Ticket price includes free samples of food and drink; attendees must be 21 years of age or older and have valid ID. Paper tickets will be sent by mail, cost of postage is included in ticket price. These events sell out.

If you’d like information about ordering tickets by mail (paying by check), email

Join the event on Facebook and Google+.

North Coast Nosh V: The Recap

Kate NG Sommers / Heavy Table

Weather: prime. Samples: generous and delicious. Purveyors: local, passionate, and skilled. So it went at the sold-out fifth edition of the North Coast Nosh sip-and-sample event, held last Friday at Open Arms of Minnesota in South Minneapolis.

Mercifully temperate August weather highlighted street food vendors (Vellee Deli, Smack Shack, Sassy Spoon, Saucy Burt’s, and MidNord Empanadas, pictured below in that order), creating an easygoing circular saunter through Open Arms out to the street food court and then back indoors for extended sampling.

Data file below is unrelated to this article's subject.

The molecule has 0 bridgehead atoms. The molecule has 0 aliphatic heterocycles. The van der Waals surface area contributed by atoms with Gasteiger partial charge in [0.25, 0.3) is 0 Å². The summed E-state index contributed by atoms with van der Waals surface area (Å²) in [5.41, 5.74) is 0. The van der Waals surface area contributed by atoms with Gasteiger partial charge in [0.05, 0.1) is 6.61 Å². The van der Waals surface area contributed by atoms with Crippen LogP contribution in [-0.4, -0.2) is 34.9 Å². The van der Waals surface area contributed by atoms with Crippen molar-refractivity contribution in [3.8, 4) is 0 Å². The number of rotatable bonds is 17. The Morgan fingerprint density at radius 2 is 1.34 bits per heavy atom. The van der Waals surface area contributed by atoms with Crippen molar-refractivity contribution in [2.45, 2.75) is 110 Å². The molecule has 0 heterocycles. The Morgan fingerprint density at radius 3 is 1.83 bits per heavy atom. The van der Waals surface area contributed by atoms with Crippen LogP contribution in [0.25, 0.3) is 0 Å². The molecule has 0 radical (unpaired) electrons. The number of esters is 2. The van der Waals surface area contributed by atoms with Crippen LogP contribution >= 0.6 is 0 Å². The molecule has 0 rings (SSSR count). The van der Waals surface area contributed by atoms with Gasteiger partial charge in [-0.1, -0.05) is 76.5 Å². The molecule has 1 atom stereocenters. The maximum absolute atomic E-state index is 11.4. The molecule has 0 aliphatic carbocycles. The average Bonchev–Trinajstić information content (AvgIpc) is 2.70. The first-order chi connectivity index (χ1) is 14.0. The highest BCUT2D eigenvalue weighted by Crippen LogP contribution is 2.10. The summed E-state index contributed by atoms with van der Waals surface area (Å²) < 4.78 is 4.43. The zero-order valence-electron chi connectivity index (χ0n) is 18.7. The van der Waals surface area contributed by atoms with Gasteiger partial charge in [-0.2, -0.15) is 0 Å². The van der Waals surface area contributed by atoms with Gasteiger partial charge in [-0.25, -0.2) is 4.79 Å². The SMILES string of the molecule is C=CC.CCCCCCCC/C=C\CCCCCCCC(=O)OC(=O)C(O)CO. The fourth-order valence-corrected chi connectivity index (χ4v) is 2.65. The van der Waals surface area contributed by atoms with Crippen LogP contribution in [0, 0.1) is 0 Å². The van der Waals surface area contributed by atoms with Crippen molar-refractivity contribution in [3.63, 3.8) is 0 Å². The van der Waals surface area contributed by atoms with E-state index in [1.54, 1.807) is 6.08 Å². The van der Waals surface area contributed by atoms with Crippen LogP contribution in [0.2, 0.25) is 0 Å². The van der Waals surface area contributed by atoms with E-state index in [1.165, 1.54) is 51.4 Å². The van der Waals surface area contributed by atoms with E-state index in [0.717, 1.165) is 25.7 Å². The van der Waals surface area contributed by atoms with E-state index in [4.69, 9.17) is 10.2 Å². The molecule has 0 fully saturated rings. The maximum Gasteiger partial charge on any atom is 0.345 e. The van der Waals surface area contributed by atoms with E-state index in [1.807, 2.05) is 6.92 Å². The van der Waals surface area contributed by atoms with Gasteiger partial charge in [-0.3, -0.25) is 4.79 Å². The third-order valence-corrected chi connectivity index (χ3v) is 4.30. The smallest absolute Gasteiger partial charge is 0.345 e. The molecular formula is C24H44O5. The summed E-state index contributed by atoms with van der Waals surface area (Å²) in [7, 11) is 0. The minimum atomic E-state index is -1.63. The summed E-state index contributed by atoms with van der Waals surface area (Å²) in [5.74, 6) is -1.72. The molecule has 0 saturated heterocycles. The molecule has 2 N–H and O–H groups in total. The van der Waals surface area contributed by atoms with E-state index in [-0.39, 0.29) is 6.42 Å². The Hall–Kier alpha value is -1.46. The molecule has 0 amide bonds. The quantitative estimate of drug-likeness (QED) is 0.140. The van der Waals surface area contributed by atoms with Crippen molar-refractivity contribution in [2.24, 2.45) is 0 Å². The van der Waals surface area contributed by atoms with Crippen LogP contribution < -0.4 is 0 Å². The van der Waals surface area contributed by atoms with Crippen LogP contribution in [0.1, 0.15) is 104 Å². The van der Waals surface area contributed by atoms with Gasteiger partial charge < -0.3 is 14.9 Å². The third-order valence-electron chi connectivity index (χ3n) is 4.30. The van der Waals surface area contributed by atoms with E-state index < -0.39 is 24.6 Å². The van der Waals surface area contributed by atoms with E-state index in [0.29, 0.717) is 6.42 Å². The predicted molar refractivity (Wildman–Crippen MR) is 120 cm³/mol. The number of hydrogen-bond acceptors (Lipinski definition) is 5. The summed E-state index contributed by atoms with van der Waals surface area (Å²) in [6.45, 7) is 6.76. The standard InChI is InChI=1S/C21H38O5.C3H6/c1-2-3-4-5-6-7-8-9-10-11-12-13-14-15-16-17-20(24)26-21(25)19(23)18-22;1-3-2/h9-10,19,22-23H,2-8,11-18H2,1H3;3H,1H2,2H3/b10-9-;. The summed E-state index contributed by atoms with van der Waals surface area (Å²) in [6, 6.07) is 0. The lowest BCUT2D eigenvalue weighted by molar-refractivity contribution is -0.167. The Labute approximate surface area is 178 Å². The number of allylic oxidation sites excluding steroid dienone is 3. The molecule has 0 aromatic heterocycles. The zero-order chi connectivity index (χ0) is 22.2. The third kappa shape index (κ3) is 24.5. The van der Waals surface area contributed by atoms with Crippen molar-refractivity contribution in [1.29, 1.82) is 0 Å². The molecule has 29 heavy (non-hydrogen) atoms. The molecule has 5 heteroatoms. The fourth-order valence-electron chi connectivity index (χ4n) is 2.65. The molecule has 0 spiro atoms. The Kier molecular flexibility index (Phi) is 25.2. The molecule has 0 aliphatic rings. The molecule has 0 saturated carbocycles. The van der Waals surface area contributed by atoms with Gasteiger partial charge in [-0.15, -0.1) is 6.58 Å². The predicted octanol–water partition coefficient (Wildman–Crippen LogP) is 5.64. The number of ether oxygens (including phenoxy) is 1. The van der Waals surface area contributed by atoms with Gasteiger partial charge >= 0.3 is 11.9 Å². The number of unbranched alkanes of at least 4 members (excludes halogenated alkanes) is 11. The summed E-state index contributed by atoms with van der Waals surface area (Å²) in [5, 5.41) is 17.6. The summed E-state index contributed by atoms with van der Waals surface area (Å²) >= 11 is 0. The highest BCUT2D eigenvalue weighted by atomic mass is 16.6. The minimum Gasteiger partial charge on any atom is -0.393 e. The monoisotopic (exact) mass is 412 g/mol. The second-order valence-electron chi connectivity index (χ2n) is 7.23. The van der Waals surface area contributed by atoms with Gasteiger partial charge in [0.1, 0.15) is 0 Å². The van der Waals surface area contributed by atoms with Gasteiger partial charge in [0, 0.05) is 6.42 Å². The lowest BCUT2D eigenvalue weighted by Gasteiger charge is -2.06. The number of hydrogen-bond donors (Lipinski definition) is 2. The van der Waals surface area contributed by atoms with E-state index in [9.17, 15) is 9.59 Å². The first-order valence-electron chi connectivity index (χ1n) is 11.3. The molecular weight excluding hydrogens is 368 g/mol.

Kate NG Sommers / Heavy Table

From Smack Shack lobster rolls to Corner Table pate en croute to Alemar Camembert-style cheese to FrozBroz fennel pollen ice cream, the smorgasbord represented some of the most intriguing artisan food purveyors that the area has to offer.

(And if you loved — or missed — this one, grab tickets to our Saturday, Oct. 13 Nosh at American Swedish Institute’s new Nelson Cultural Center.)

Kate NG Sommers / Heavy Table

Below: samples from Open Arms of Minnesota (which provides more than 400,000 meals annually to people suffering from life-threatening illnesses), the charcuterie of Corner Table (which also put together the pate en croute pictured at top), Poorboy Candy, 10,000 Licks, Gai Gai Thai, Chowgirls Killer Catering, Bliss Granola, Alemar Cheese, the Caves of Faribault (presenting pate a choux cheese puffs created by Patisserie 46), and FrozBroz.